Breast Cancer in Men

Author: Jess Batten - Communications Officer - February 23, 2022

Men and Breast Cancer


A common misconception is that breast cancer only affects women, however men can develop the disease too. Every year around 390 men are diagnosed with breast cancer in the UK compared with over 55,100 women. It is rare, but 1 in 1000 men will develop breast cancer in their lifetime. 

The earlier breast cancer is found, the better the chance of beating it, so make sure you regularly check for the symptoms listed below and book an appointment with your GP if you notice anything unusual.



Breast cancer in men can grow from the small amount of breast tissue behind the nipples. Symptoms of the disease display similarly to those in women. The most common symptom of breast cancer in men is a lump behind or near to the nipple, although the lump may not have always been in this area.

It’s important to be aware of other symptoms, which include: 

  • Swelling or a lump on the chest or armpit
  • A tender or drawn in / inverted nipple
  • Nipple discharge which is often bloodstained, or nipple sores
  • A rash (similar to eczema) on the nipple
  • Ulceration or swelling of the chest area
  • Swollen lymph nodes under the arm

If you have any of these symptoms we urge you to book an appointment with your GP. For information on how to check yourself, click here.



We know that age is the most important risk factor for breast cancer in men. Risk increases with age and most men who are diagnosed are over 60.

Risk is higher in those that have a genetic pre-disposition to breast cancer. For example, someone that has a significant family history of the disease or carries a gene that increases the risk of developing breast cancer. Speak to your GP if you’re concerned about this.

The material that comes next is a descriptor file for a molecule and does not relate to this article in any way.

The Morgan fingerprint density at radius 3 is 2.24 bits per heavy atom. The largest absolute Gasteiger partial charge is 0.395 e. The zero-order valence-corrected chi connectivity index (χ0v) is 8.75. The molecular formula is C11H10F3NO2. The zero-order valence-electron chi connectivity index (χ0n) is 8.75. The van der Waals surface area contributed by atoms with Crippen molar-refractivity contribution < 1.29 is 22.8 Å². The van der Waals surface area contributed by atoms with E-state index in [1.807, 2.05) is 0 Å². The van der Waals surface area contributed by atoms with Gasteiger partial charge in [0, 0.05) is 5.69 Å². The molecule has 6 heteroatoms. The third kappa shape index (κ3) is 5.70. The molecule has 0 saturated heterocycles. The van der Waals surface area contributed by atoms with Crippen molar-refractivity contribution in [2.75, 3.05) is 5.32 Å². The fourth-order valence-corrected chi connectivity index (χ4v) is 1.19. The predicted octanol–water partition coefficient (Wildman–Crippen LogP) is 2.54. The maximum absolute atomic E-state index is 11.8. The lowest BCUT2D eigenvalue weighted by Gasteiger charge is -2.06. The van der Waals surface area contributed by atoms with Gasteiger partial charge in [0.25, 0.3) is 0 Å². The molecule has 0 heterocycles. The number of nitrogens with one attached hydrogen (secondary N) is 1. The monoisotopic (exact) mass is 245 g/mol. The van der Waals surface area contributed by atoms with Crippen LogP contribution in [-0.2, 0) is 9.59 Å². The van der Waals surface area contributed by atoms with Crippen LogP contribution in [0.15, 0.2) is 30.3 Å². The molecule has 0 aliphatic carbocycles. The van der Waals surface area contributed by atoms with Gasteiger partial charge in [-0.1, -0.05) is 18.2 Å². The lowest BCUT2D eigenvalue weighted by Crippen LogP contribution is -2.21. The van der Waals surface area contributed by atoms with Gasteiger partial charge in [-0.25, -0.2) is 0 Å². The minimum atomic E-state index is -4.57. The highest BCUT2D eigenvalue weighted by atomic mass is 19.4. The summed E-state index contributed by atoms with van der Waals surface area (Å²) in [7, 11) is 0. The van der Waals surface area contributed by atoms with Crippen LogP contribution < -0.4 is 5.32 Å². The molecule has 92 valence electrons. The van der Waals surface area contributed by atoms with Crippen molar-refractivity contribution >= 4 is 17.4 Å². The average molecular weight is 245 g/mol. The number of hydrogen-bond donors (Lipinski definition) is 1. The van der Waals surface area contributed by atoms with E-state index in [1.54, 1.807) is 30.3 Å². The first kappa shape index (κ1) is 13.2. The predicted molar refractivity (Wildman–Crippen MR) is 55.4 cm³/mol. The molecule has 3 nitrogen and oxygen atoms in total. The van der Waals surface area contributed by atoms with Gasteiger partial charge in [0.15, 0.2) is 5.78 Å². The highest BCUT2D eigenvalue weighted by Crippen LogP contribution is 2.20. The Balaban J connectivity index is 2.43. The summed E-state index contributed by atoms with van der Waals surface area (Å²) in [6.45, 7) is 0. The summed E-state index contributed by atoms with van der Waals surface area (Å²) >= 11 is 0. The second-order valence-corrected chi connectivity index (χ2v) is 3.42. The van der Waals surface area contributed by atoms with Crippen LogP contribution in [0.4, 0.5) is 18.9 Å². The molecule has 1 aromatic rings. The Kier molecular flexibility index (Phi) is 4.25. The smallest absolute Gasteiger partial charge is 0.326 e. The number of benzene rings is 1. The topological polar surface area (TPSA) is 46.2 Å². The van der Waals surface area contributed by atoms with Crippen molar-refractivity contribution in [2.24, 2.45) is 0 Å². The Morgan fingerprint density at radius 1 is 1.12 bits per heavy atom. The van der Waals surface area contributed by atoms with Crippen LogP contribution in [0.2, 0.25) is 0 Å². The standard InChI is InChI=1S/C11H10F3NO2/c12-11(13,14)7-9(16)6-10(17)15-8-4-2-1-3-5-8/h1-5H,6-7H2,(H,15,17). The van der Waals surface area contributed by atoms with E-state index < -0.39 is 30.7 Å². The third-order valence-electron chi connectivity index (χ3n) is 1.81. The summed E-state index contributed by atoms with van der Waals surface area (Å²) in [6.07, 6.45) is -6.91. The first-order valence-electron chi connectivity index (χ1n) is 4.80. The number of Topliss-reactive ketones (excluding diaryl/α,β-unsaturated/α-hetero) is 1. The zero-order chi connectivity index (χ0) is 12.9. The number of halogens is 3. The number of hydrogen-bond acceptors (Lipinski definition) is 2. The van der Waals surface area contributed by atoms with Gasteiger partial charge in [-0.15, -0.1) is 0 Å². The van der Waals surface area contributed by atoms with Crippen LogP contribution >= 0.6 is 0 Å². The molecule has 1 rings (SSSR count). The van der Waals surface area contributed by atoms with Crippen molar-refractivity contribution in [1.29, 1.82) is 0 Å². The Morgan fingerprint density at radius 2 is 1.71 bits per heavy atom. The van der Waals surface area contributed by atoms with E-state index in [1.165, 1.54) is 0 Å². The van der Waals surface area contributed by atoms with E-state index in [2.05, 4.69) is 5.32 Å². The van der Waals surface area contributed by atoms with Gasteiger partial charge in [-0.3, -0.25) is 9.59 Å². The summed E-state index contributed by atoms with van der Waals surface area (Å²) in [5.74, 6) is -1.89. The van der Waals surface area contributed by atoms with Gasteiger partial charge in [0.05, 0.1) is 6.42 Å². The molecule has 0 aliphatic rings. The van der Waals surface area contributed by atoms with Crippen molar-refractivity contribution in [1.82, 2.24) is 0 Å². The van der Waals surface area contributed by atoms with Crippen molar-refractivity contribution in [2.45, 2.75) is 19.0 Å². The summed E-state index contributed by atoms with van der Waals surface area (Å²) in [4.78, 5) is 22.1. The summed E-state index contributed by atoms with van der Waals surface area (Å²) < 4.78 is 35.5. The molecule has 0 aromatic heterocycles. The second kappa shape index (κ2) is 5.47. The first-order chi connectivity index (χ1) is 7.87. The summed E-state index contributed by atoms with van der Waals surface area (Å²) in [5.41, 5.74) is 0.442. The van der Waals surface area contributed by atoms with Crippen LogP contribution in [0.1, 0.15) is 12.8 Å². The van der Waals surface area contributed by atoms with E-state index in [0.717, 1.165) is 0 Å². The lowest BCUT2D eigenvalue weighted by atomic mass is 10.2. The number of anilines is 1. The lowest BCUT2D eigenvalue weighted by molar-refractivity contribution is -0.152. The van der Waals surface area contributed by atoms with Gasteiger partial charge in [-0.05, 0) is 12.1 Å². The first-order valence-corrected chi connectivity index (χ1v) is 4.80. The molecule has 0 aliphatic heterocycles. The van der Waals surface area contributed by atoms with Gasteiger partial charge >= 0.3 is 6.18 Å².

People who are obese have higher levels of the hormone oestrogen in their body and this can play a part in the growth of breast cancer cells.

Chronic liver damage and some genetic conditions such as Klinefelter’s syndrome can also raise oestrogen levels and therefore risk. 

Radiotherapy to the chest, for example to treat Hodgkin’s lymphoma, may slightly increase the risk of developing breast cancer.



Following a referral from a GP to a breast cancer clinic, the patient would have a clinical examination followed by an ultrasound scan, or even a mammogram. A biopsy would then be required to diagnose cancer.

Treatment is usually surgery in the first instance, which depending on the size of the tumour could be a mastectomy (which is where the whole breast including the nipple is removed) or a lumpectomy where only part of the breast needs to be removed. Surgery can be followed by chemotherapy, radiotherapy, or hormone therapy.

To find out more about the diagnosis and treatment of breast cancer in men, please visit:



Ian knew that his family had a significant history of breast cancer: his mum, grandma, aunt and sister had all battled the disease. But he wasn’t aware that this meant an increased risk of male breast cancer until his brother received a diagnosis at the age of 36.

‘When my brother was diagnosed, I went to my GP for help and advice, but he didn’t know men could get breast cancer. I still get frustrated at the lack of information available about male breast cancer and the lack of awareness within the medical profession and the general public.’

Following tests at The Nightingale Centre, Ian chose to have preventative surgery to reduce his risk of developing the disease. His experience inspired him to fundraise for Prevent Breast Cancer and he’s a prolific supporter of the charity. Ian can’t stress enough the importance of spreading the word about male breast cancer:

‘It can be embarrassing as a man to talk about what is considered to be a woman’s disease but with the help of Prevent Breast Cancer we can break down these misconceptions and increase survival rates in men by raising awareness and making it easier for men to get an earlier diagnosis and help.



Prevent Breast Cancer is the only UK charity entirely dedicated to the prediction and prevention of breast cancer – we’re committed to freeing the world from the disease altogether. Unlike many cancer charities, we’re focused on preventing, rather than curing. Promoting early diagnosis, screening and lifestyle changes, we believe we can stop the problem before it starts. And being situated at the only breast cancer prevention centre in the UK, we’re right at the front-line in the fight against the disease.

Join us today and help us create a future free from breast cancer. If you have any questions or concerns, email today.